Event Reports

Rule of Law Training Towards Reconciliation in Kirkuk

KAS and ETTC Hold Workshops in Multi-Ethnic City

After the Kurdish independence referendum in 2017, relations between the Central Iraqi government and the Kurdistan Region of Iraq deteriorated. As a result, the Iraqi military drove the Peshmerga, who had been controlling Kirkuk since its liberation from ISIL in 2014, out of the city. This only increased the tensions within the multi-ethnic town, resulting in a dire need of reconciliation and peace-building based on the rule of law. The Syria/Iraq Office of the Konrad-Adenauer-Stiftung (KAS), together with the European Technology and Training Center (ETTC), implemented two five-day training sessions on the topic in Kirkuk.

It is important for the peaceful future of Kirkuk, a city that is home to about one million Arabs, Kurds, Turkmen and Christians, to improve the organizational and managerial capacities of its political forces and public administration employees. Given the ethnic heterogeneity of the population, this requires the introduction of procedures and regulations according to mutual understanding of different ethnic, religious and tribal groups.

In this vein, KAS partnered with the ETTC to train citizens of Kirkuk on the topic – introducing them to different conflict situations, prevention strategies, human rights and the principle of the rule of law. The sessions underlined the importance of mutual acceptance, peaceful coexistence and understanding of multiple perspectives in the interpretations of past and present. Each of the six workshops had around 22 participants that enriched the training with their specific questions, such as how to move forward with a civil society-oriented policy for city development; how to organize and facilitate inter-ethnic cooperation in community issues; and how to organize an active observation process of progress or gaps in reconciliation.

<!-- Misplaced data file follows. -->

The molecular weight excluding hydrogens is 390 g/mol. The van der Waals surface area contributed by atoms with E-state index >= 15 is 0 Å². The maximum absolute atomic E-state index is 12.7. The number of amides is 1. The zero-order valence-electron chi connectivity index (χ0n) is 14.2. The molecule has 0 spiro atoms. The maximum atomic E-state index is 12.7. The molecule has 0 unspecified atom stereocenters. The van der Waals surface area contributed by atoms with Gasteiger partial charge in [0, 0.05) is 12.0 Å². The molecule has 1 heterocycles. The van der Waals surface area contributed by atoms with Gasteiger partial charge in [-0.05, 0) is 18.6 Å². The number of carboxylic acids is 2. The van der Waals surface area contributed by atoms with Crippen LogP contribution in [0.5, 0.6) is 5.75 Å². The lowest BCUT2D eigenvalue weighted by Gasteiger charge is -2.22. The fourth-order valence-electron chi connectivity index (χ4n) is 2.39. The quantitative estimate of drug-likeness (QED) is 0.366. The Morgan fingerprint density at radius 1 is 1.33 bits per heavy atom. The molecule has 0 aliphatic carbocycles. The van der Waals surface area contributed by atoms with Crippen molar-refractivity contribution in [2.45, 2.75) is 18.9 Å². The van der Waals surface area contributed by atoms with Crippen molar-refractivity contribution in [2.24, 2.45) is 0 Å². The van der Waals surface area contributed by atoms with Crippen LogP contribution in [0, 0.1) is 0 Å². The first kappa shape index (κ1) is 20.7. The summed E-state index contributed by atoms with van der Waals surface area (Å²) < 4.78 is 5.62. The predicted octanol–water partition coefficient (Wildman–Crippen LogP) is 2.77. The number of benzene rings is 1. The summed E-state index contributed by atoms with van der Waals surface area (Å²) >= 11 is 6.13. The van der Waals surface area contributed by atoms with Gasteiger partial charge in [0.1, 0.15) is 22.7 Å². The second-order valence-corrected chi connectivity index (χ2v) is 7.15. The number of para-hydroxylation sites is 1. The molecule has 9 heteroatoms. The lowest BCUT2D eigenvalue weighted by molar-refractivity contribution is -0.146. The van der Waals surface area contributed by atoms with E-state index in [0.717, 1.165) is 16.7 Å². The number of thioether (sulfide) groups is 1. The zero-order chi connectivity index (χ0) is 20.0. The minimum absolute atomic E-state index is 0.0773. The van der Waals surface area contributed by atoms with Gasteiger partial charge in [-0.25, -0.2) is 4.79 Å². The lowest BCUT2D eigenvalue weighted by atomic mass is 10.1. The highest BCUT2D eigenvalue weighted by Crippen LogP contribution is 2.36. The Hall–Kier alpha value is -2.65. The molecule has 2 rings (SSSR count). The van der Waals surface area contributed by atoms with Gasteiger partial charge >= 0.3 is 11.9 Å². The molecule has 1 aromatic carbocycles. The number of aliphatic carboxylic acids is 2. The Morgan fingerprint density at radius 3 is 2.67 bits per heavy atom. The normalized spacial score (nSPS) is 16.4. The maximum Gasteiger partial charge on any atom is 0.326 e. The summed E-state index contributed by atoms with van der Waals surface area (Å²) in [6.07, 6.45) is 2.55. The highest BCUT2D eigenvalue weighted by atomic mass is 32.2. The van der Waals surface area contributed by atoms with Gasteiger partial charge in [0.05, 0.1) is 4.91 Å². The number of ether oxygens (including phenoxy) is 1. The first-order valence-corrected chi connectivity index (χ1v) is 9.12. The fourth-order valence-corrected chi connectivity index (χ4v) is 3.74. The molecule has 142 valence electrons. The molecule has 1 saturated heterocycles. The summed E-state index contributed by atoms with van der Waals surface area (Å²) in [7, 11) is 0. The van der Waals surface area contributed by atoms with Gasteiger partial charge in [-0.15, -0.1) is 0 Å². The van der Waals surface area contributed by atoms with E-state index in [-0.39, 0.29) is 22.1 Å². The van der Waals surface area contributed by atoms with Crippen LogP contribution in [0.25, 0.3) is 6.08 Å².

The sessions’ goal was not only to train the participants, but also to enable them to amplify the message of the training, spreading what they have learned to their respective institutions and communities. The fruitful discussions that the citizens of Kirkuk engaged in during the training are a promising sign that discourse will remain in the future, creating the potential to decrease tensions.